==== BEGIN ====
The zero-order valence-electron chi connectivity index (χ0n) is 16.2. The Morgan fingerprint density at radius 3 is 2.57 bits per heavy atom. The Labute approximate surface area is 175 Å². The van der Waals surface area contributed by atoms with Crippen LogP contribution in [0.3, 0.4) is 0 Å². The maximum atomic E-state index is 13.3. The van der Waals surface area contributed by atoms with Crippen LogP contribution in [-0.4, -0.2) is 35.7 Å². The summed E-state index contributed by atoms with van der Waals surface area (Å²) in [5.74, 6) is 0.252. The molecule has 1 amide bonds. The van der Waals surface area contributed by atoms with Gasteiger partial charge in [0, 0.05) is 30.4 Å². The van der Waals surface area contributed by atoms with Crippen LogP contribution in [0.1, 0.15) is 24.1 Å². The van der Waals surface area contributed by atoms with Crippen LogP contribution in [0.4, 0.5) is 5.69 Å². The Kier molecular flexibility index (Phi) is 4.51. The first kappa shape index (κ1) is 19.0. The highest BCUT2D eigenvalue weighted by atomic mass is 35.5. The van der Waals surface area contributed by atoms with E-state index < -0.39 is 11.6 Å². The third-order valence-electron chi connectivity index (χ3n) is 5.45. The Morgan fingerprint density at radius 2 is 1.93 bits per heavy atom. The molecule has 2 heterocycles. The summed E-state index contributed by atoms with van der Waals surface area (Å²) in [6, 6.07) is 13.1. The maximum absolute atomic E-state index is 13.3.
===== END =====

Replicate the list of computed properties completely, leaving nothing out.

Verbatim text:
The zero-order valence-electron chi connectivity index (χ0n) is 16.2. The Morgan fingerprint density at radius 3 is 2.57 bits per heavy atom. The Labute approximate surface area is 175 Å². The van der Waals surface area contributed by atoms with Crippen LogP contribution in [0.3, 0.4) is 0 Å². The maximum atomic E-state index is 13.3. The van der Waals surface area contributed by atoms with Crippen LogP contribution in [-0.4, -0.2) is 35.7 Å². The summed E-state index contributed by atoms with van der Waals surface area (Å²) in [5.74, 6) is 0.252. The molecule has 1 amide bonds. The van der Waals surface area contributed by atoms with Gasteiger partial charge in [0, 0.05) is 30.4 Å². The van der Waals surface area contributed by atoms with Crippen LogP contribution in [0.1, 0.15) is 24.1 Å². The van der Waals surface area contributed by atoms with Crippen LogP contribution in [0.4, 0.5) is 5.69 Å². The Kier molecular flexibility index (Phi) is 4.51. The first kappa shape index (κ1) is 19.0. The highest BCUT2D eigenvalue weighted by atomic mass is 35.5. The van der Waals surface area contributed by atoms with E-state index < -0.39 is 11.6 Å². The third-order valence-electron chi connectivity index (χ3n) is 5.45. The Morgan fingerprint density at radius 2 is 1.93 bits per heavy atom. The molecule has 2 heterocycles. The summed E-state index contributed by atoms with van der Waals surface area (Å²) in [6, 6.07) is 13.1. The maximum absolute atomic E-state index is 13.3.